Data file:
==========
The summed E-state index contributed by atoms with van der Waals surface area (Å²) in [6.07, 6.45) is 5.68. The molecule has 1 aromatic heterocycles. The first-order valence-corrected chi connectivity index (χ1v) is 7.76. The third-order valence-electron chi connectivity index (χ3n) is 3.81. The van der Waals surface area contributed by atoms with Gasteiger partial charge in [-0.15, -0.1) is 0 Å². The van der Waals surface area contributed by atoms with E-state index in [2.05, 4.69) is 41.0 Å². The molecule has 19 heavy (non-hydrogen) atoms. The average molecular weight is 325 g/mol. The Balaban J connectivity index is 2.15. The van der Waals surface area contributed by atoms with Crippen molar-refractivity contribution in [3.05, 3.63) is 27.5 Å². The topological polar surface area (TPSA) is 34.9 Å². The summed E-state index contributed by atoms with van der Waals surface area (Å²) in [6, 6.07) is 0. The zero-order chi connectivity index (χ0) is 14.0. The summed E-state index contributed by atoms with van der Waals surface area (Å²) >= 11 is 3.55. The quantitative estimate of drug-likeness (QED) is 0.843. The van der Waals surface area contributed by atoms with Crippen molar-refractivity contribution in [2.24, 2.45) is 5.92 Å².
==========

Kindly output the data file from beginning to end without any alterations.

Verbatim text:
The summed E-state index contributed by atoms with van der Waals surface area (Å²) in [6.07, 6.45) is 5.68. The molecule has 1 aromatic heterocycles. The first-order valence-corrected chi connectivity index (χ1v) is 7.76. The third-order valence-electron chi connectivity index (χ3n) is 3.81. The van der Waals surface area contributed by atoms with Gasteiger partial charge in [-0.15, -0.1) is 0 Å². The van der Waals surface area contributed by atoms with E-state index in [2.05, 4.69) is 41.0 Å². The molecule has 19 heavy (non-hydrogen) atoms. The average molecular weight is 325 g/mol. The Balaban J connectivity index is 2.15. The van der Waals surface area contributed by atoms with Crippen molar-refractivity contribution in [3.05, 3.63) is 27.5 Å². The topological polar surface area (TPSA) is 34.9 Å². The summed E-state index contributed by atoms with van der Waals surface area (Å²) in [6, 6.07) is 0. The zero-order chi connectivity index (χ0) is 14.0. The summed E-state index contributed by atoms with van der Waals surface area (Å²) >= 11 is 3.55. The quantitative estimate of drug-likeness (QED) is 0.843. The van der Waals surface area contributed by atoms with Crippen molar-refractivity contribution in [2.24, 2.45) is 5.92 Å².